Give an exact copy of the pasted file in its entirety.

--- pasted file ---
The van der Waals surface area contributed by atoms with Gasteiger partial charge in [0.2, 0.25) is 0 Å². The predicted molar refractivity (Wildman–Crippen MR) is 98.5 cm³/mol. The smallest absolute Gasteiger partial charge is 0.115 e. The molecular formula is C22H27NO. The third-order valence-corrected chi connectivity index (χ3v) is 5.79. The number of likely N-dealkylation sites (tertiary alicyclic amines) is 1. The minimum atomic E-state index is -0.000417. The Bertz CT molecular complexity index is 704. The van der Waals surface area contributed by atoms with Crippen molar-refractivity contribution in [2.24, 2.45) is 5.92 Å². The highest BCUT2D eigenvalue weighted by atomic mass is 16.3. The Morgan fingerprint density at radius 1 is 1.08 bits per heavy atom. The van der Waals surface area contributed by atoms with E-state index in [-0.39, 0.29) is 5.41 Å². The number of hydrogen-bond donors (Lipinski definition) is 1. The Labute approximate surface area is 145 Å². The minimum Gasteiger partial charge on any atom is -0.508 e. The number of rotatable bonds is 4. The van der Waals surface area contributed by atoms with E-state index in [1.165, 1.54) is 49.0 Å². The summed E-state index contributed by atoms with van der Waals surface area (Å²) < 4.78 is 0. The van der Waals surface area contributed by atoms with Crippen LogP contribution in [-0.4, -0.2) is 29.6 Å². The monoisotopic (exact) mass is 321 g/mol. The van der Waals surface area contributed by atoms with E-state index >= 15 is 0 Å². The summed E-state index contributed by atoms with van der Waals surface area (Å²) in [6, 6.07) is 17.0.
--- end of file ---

The van der Waals surface area contributed by atoms with Gasteiger partial charge in [0.2, 0.25) is 0 Å². The predicted molar refractivity (Wildman–Crippen MR) is 98.5 cm³/mol. The smallest absolute Gasteiger partial charge is 0.115 e. The molecular formula is C22H27NO. The third-order valence-corrected chi connectivity index (χ3v) is 5.79. The number of likely N-dealkylation sites (tertiary alicyclic amines) is 1. The minimum atomic E-state index is -0.000417. The Bertz CT molecular complexity index is 704. The van der Waals surface area contributed by atoms with Crippen molar-refractivity contribution in [2.24, 2.45) is 5.92 Å². The highest BCUT2D eigenvalue weighted by atomic mass is 16.3. The Morgan fingerprint density at radius 1 is 1.08 bits per heavy atom. The van der Waals surface area contributed by atoms with E-state index in [-0.39, 0.29) is 5.41 Å². The number of hydrogen-bond donors (Lipinski definition) is 1. The Labute approximate surface area is 145 Å². The minimum Gasteiger partial charge on any atom is -0.508 e. The number of rotatable bonds is 4. The van der Waals surface area contributed by atoms with E-state index in [1.165, 1.54) is 49.0 Å². The summed E-state index contributed by atoms with van der Waals surface area (Å²) < 4.78 is 0. The van der Waals surface area contributed by atoms with Crippen LogP contribution in [-0.4, -0.2) is 29.6 Å². The monoisotopic (exact) mass is 321 g/mol. The van der Waals surface area contributed by atoms with E-state index >= 15 is 0 Å². The summed E-state index contributed by atoms with van der Waals surface area (Å²) in [6, 6.07) is 17.0.